In Central America, we conduct research in Guatemala, Nicaragua and El Salvador.
In our research program in Central America we have analyzed reasons explaining the different development histories of the police in these three countries, and we have studied the peculiarities of the community-oriented policing programs established. A core aim is to establish what constitutes “legitimate” policing in the eyes of the citizenry in these countries, and why it has been difficult to sustain community-oriented policing programs at the national level.
led ICT4COP’s Work Package 9: Central America, carrying out field research in Nicaragua resulting in one published article. He also has contributed to Work Package 2: Comparative COP through writing a comparative article, and was a member of the project’s steering committee.
has contributed to ICT4COP’s Work Package 9: Central America through coordinated research in two very different municipalities of Guatemala: In highland, indigenous, strongly-organized Totonicapán, and in urban, disorderly, high-violence Villa Canales. Matute has used the data gathered through qualitative methods in workshops with experts, and in in-depth interviews with active and former security-sector authorities. The research has examined if community-oriented policing strategies open opportunities to forward police reform in the high-violence, low-trust, weak-institutions, post-conflict context of Guatemala.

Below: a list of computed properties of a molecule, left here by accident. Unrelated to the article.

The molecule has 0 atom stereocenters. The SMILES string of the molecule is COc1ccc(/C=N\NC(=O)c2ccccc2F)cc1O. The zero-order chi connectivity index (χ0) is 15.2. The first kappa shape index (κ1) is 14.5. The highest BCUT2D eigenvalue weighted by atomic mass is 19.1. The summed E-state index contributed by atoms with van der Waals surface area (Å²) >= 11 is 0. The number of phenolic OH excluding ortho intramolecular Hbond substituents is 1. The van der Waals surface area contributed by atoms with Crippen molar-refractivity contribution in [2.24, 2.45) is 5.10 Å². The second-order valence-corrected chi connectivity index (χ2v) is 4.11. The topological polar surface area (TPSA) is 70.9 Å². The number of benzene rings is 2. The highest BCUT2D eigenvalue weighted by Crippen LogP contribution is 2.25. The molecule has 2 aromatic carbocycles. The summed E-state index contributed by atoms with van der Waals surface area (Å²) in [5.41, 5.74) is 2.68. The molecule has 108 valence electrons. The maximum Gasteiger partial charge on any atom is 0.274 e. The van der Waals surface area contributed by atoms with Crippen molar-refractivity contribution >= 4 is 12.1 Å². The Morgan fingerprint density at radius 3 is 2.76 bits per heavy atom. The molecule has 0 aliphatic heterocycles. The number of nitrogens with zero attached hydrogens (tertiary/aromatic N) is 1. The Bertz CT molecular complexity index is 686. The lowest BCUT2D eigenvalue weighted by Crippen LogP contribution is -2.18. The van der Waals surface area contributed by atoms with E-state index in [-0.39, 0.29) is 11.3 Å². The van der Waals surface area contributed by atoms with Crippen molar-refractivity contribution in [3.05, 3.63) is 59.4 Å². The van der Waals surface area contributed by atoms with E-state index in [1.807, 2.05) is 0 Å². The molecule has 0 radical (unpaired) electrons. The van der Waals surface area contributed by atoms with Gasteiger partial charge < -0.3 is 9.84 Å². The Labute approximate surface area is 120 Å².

contributed to ICT4COP’s Work Package 9: Central America by preparing desk-based studies on Guatemala, El Salvador and Nicaragua. He reviewed some of the articles prepared for the study and collaborated in the preparation of a literature review on trust, legitimacy, and police accountability.
contributed to ICT4COP’s Work Package 6: Gender and Work Package 9: Central America. As a member of these groups, she has participated in meetings and discussions, presented a paper at the ICT4COP panel at ISA 2018 in San Francisco, published an article about COP and gender in El Salvador, and collaborated in the writing of other articles.
Skarlleth Martínez Prado
contributed to ICT4COP’s Work Package 9: Central America as a research assistant. She assisted the work package leader with field and desk research in Nicaragua on cross-cutting themes including youth, gender, technology, and police training, and co-authored an article on community-based policing in Nicaragua.